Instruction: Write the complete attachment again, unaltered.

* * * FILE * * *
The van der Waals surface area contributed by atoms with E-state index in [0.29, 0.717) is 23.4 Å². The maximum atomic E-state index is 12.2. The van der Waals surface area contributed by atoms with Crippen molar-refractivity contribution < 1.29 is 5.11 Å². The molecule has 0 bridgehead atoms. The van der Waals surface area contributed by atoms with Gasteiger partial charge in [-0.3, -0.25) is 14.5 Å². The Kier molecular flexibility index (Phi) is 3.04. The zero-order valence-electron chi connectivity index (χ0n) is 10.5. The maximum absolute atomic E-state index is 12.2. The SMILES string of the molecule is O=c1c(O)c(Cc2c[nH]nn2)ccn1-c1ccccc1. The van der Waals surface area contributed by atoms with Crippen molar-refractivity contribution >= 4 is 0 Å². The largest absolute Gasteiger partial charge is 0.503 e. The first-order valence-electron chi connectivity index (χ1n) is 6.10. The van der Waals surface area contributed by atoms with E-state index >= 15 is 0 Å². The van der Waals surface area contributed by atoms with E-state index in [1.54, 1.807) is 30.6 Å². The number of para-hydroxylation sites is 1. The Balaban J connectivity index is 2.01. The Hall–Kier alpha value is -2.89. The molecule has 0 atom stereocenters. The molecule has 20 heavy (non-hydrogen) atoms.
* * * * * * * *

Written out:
The van der Waals surface area contributed by atoms with E-state index in [0.29, 0.717) is 23.4 Å². The maximum atomic E-state index is 12.2. The van der Waals surface area contributed by atoms with Crippen molar-refractivity contribution < 1.29 is 5.11 Å². The molecule has 0 bridgehead atoms. The van der Waals surface area contributed by atoms with Gasteiger partial charge in [-0.3, -0.25) is 14.5 Å². The Kier molecular flexibility index (Phi) is 3.04. The zero-order valence-electron chi connectivity index (χ0n) is 10.5. The maximum absolute atomic E-state index is 12.2. The SMILES string of the molecule is O=c1c(O)c(Cc2c[nH]nn2)ccn1-c1ccccc1. The van der Waals surface area contributed by atoms with Crippen molar-refractivity contribution >= 4 is 0 Å². The largest absolute Gasteiger partial charge is 0.503 e. The first-order valence-electron chi connectivity index (χ1n) is 6.10. The van der Waals surface area contributed by atoms with E-state index >= 15 is 0 Å². The van der Waals surface area contributed by atoms with E-state index in [1.54, 1.807) is 30.6 Å². The number of para-hydroxylation sites is 1. The Balaban J connectivity index is 2.01. The Hall–Kier alpha value is -2.89. The molecule has 0 atom stereocenters. The molecule has 20 heavy (non-hydrogen) atoms.